Reflections on a Second Wedding

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Let me give my disclaimer now…I am in no way a wedding expert.  My mom taught my sister and me a great deal about appropriateness, good manners, social graces, and other rules that add up to proper etiquette.  She was a poor country girl from Tira, but that did not mean she did not have a good upbringing.

I would consider myself well-versed in etiquette rules.  Of course, my etiquette philosophy is that you must know the rules, but then do what works.  For example, I just wrote my sister and her husband a thank you note.  My sister prefers to be called by her first name rather than by Mrs. Last name.  So, her thank you note was addressed to her first name and his first name (the woman’s name goes first in this case), and their last name.  Did I strictly follow the rules?  No.  Did I do what made the most sense in this situation?  Yes.

Back to our wedding, both Mike and I have been married before, so we did not want a big wedding – we have both done that before and did not feel it was appropriate.  Since we have dated eight years, we did not feel we needed to wait.  We did want a wedding celebration since it is one of the few times our families would be together and because we wanted to share our happiness.

We had discussed Vegas, but since a wedding is a religious ceremony we decided against that idea.  Although we love to have fun, in no way did we want to minimize the significance of our marriage ceremony.  We had discussed a destination wedding involving a beach, but not all our family would have been able to make it due to time and health.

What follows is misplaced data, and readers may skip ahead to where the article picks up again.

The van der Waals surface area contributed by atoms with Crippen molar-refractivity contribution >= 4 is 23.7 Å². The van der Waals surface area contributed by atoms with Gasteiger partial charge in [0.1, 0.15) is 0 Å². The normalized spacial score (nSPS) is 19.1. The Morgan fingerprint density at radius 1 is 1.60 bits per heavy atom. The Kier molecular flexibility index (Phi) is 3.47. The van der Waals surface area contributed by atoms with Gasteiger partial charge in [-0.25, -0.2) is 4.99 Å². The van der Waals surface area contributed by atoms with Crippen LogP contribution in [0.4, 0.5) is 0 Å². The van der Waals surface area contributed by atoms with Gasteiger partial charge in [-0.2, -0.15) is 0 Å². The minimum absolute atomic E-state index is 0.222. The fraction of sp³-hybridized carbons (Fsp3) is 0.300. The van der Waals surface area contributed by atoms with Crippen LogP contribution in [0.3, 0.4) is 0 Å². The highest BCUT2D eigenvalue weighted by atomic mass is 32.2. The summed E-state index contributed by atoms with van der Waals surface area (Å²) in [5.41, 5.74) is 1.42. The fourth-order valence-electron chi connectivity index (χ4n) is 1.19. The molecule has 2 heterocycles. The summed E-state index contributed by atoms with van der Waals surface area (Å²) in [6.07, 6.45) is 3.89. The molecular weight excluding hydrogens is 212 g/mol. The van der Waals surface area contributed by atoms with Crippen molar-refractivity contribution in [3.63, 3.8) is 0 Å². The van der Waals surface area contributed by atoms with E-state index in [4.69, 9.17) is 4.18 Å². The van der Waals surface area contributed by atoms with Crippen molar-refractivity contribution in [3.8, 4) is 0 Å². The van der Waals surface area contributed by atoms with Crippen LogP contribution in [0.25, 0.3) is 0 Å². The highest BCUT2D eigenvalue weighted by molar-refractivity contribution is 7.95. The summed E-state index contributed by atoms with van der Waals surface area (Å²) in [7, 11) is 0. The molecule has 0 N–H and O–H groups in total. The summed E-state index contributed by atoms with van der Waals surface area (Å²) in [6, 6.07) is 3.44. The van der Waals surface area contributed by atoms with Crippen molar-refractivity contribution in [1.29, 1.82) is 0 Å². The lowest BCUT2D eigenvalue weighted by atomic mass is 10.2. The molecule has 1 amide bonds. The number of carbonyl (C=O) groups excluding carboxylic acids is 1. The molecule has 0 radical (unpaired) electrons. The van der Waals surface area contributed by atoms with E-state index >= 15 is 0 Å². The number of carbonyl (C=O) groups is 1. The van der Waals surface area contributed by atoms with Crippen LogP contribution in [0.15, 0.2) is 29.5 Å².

We wanted our wedding to be reminiscent of the home weddings held in the 1950s, like my parents had.  Nice, meaningful, but in no way over-the-top or shamefully extravagant.

In 30 days, we pulled together most of our immediate families, a caterer, flowers, violinist, marriage license, officiate, mementos of the evening, embroidered napkins, coordinating tablecloths, wedding dress, landscaping, hotel rooms, weekend of activities, gifts for each other, groom’s ring, cake, after party music playlist, invitations (well not printed, but online, which I thought I would never do, but it had to be).

Again, since it is a second wedding, not only did we think it inappropriate to make selections, but we are combining two households.  We don’t even have room for what we currently own.  Well wishes were all we needed!

Our goals for the evening were to get married, have fun, and create great family memories.  We did all three.  Probably a few things may have not been par with proper etiquette (my seating arrangements were off a bit, but they worked for our situation) or superstitions (we totally saw each other before the wedding).  But, it was our wedding, created our way, and we loved every minute of it.

My advice on second, third or fourth weddings, decide what you want out of the evening.  I think you will agree that the hoopla and gifts of a first wedding are not important this go around.  Then design a wedding that accomplishes your goals.  That will be an evening to remember…no matter where you hold it or who attends.